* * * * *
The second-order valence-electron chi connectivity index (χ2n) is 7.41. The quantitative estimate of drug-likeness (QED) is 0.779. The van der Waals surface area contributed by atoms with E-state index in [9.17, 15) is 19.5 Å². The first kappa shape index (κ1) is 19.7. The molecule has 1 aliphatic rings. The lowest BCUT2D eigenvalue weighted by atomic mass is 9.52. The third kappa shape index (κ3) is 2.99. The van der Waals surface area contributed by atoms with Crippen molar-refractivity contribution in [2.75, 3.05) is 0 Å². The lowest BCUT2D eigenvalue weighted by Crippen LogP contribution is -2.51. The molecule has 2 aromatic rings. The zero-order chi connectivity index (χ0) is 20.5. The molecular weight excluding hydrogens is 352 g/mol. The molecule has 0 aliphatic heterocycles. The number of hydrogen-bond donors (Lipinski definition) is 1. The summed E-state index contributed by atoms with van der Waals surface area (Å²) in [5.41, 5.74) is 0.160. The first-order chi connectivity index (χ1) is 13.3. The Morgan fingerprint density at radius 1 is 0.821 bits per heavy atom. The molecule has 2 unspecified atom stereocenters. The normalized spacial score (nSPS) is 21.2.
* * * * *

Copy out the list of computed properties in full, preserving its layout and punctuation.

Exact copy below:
The second-order valence-electron chi connectivity index (χ2n) is 7.41. The quantitative estimate of drug-likeness (QED) is 0.779. The van der Waals surface area contributed by atoms with E-state index in [9.17, 15) is 19.5 Å². The first kappa shape index (κ1) is 19.7. The molecule has 1 aliphatic rings. The lowest BCUT2D eigenvalue weighted by atomic mass is 9.52. The third kappa shape index (κ3) is 2.99. The van der Waals surface area contributed by atoms with Crippen molar-refractivity contribution in [2.75, 3.05) is 0 Å². The lowest BCUT2D eigenvalue weighted by Crippen LogP contribution is -2.51. The molecule has 2 aromatic rings. The zero-order chi connectivity index (χ0) is 20.5. The molecular weight excluding hydrogens is 352 g/mol. The molecule has 0 aliphatic heterocycles. The number of hydrogen-bond donors (Lipinski definition) is 1. The summed E-state index contributed by atoms with van der Waals surface area (Å²) in [5.41, 5.74) is 0.160. The first-order chi connectivity index (χ1) is 13.3. The Morgan fingerprint density at radius 1 is 0.821 bits per heavy atom. The molecule has 2 unspecified atom stereocenters. The normalized spacial score (nSPS) is 21.2.